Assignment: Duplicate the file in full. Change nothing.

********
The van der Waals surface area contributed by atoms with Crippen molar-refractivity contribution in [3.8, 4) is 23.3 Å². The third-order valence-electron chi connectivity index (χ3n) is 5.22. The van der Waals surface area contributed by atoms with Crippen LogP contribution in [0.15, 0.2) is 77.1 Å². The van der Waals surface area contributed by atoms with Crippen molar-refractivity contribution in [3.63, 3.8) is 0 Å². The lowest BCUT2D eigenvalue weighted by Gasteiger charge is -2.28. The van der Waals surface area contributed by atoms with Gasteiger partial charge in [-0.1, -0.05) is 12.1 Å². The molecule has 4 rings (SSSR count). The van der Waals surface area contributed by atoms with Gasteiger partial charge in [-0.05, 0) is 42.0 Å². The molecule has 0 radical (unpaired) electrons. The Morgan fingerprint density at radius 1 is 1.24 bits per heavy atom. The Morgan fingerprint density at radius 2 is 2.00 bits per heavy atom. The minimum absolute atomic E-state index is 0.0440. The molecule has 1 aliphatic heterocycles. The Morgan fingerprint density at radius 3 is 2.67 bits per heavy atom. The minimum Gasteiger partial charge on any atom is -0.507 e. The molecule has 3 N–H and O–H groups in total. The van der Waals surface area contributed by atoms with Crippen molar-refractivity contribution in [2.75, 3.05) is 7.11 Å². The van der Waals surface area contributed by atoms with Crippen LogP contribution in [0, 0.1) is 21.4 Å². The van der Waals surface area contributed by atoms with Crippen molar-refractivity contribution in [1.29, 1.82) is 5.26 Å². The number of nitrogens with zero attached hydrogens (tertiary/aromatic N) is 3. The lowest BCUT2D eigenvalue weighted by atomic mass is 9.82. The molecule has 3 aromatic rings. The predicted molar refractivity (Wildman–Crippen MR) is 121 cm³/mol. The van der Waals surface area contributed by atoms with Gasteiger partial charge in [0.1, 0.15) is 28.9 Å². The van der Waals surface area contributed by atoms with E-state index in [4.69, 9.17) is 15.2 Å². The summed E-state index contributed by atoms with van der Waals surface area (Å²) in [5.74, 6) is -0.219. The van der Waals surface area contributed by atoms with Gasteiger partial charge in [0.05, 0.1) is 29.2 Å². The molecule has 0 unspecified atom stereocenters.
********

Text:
The van der Waals surface area contributed by atoms with Crippen molar-refractivity contribution in [3.8, 4) is 23.3 Å². The third-order valence-electron chi connectivity index (χ3n) is 5.22. The van der Waals surface area contributed by atoms with Crippen LogP contribution in [0.15, 0.2) is 77.1 Å². The van der Waals surface area contributed by atoms with Crippen molar-refractivity contribution in [3.63, 3.8) is 0 Å². The lowest BCUT2D eigenvalue weighted by Gasteiger charge is -2.28. The van der Waals surface area contributed by atoms with Gasteiger partial charge in [-0.1, -0.05) is 12.1 Å². The molecule has 4 rings (SSSR count). The van der Waals surface area contributed by atoms with Gasteiger partial charge in [-0.05, 0) is 42.0 Å². The molecule has 0 radical (unpaired) electrons. The Morgan fingerprint density at radius 1 is 1.24 bits per heavy atom. The Morgan fingerprint density at radius 2 is 2.00 bits per heavy atom. The minimum absolute atomic E-state index is 0.0440. The molecule has 1 aliphatic heterocycles. The Morgan fingerprint density at radius 3 is 2.67 bits per heavy atom. The minimum Gasteiger partial charge on any atom is -0.507 e. The molecule has 3 N–H and O–H groups in total. The van der Waals surface area contributed by atoms with Crippen molar-refractivity contribution in [2.75, 3.05) is 7.11 Å². The van der Waals surface area contributed by atoms with Crippen LogP contribution in [0, 0.1) is 21.4 Å². The van der Waals surface area contributed by atoms with Crippen molar-refractivity contribution in [1.29, 1.82) is 5.26 Å². The number of nitrogens with zero attached hydrogens (tertiary/aromatic N) is 3. The lowest BCUT2D eigenvalue weighted by atomic mass is 9.82. The molecule has 3 aromatic rings. The predicted molar refractivity (Wildman–Crippen MR) is 121 cm³/mol. The van der Waals surface area contributed by atoms with Gasteiger partial charge in [0.1, 0.15) is 28.9 Å². The van der Waals surface area contributed by atoms with E-state index in [4.69, 9.17) is 15.2 Å². The summed E-state index contributed by atoms with van der Waals surface area (Å²) in [5.74, 6) is -0.219. The van der Waals surface area contributed by atoms with Gasteiger partial charge in [0.05, 0.1) is 29.2 Å². The molecule has 0 unspecified atom stereocenters.